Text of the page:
Vanderpumping the Valley

A new season of Vanderpump Rules is upon us, with a new twist. The cast members (who make $25K per episode) have decamped from their apartments in West Hollywood and purchased homes near each other in…Valley Village and Sherman Oaks and Valley Glen.  Mrs. UpintheValley is in ecstasy.  Practically neighbors.

If you’re a reality star in your eighth season, what do you buy?  What does $2 million get you?   Farmhouse modern, glossy white with black trim, newly constructed.   One of the houses, I noticed, actually abuts a major Valley boulevard. Who would pay seven figures to live next to traffic?  Bravo stars, that’s who.    It’s also possible they chose houses with a generic facade/motif to discourage fans from identifying their location and pestering them with vegan housewarming gifts.

This strikes me as a seachange in how the Valley will be viewed in pop culture terms, going forward. This is not Calabasas. This is the flatlands, north of the 101.  Adam Carolla-ville. Almost Van Nuys adjacent. This is us, albeit on a grander scale.  It’s the inevitable consequence of too much money chasing too few houses.   The little ones go down, and bigger ones take their place, to the limit of the setback.

Then there’s Cleveland, which has been rebranding for two generations in the hope bargain hunters from Californians and New Yorkers will head there in search of a price point too good to refuse.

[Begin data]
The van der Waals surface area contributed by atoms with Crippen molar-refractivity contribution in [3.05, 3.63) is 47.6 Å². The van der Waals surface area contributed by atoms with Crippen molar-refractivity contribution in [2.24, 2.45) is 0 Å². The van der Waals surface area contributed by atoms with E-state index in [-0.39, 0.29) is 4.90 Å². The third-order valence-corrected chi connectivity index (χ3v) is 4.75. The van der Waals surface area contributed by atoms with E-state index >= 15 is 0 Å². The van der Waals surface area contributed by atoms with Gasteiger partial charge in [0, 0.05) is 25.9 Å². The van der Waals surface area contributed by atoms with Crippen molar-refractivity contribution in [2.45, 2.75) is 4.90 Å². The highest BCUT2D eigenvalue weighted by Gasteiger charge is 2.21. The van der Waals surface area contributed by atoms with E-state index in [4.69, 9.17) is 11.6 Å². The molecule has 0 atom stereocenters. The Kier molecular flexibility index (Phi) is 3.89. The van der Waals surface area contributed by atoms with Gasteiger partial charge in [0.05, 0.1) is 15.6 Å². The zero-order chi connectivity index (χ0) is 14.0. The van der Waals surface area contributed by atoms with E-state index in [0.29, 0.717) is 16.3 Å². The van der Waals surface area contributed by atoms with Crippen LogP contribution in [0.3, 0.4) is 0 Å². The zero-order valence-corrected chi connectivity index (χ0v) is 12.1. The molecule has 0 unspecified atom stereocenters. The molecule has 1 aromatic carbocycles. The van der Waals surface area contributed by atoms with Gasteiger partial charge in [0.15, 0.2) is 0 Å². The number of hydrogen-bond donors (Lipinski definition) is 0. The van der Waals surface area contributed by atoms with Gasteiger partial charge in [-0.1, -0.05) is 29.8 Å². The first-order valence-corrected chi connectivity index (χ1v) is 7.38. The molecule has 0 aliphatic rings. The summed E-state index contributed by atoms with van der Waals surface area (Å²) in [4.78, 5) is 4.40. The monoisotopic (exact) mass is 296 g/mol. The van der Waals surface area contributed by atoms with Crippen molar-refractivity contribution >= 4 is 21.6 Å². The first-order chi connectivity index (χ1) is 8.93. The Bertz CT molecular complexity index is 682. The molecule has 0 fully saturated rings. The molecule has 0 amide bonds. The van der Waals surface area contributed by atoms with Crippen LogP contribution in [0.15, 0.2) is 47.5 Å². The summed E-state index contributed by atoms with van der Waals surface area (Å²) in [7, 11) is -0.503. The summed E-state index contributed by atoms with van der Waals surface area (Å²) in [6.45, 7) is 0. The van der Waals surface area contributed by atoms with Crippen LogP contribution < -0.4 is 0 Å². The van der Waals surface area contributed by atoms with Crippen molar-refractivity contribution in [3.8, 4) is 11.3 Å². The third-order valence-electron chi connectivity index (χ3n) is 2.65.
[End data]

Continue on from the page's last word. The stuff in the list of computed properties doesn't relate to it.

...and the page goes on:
After my last post, alert reader James noted an earlier Plain Dealer branding campaign from the 80s:  New York may be the Big Apple, but Cleveland’s a Plum.  

This sort of civic boosterism inevitably gets trumped by crowdsourced public branding. Healthy cynicism, like cream, rises to the top.   Shame can be a social glue, if not a left-handed expression of pride. It offers consolation without changing facts on the ground.  But in the end, King James will leave you, not once but twice.

In America’s great divergence between the boutique cities on the coasts and Everywhere Else, the New Urbanists keep waiting for people to respond to economic signals. Logic says move to the Rust Belt: big house, tiny price tag, short commute. Be a big fish in a smaller pond.  Locate your start-up here, cut your burn rate in half. California responds by saying, meh, I’d rather just move to my own personal Cleveland called the Valley, and turn that into West Hollywood.

Yes, please. Keep pumping.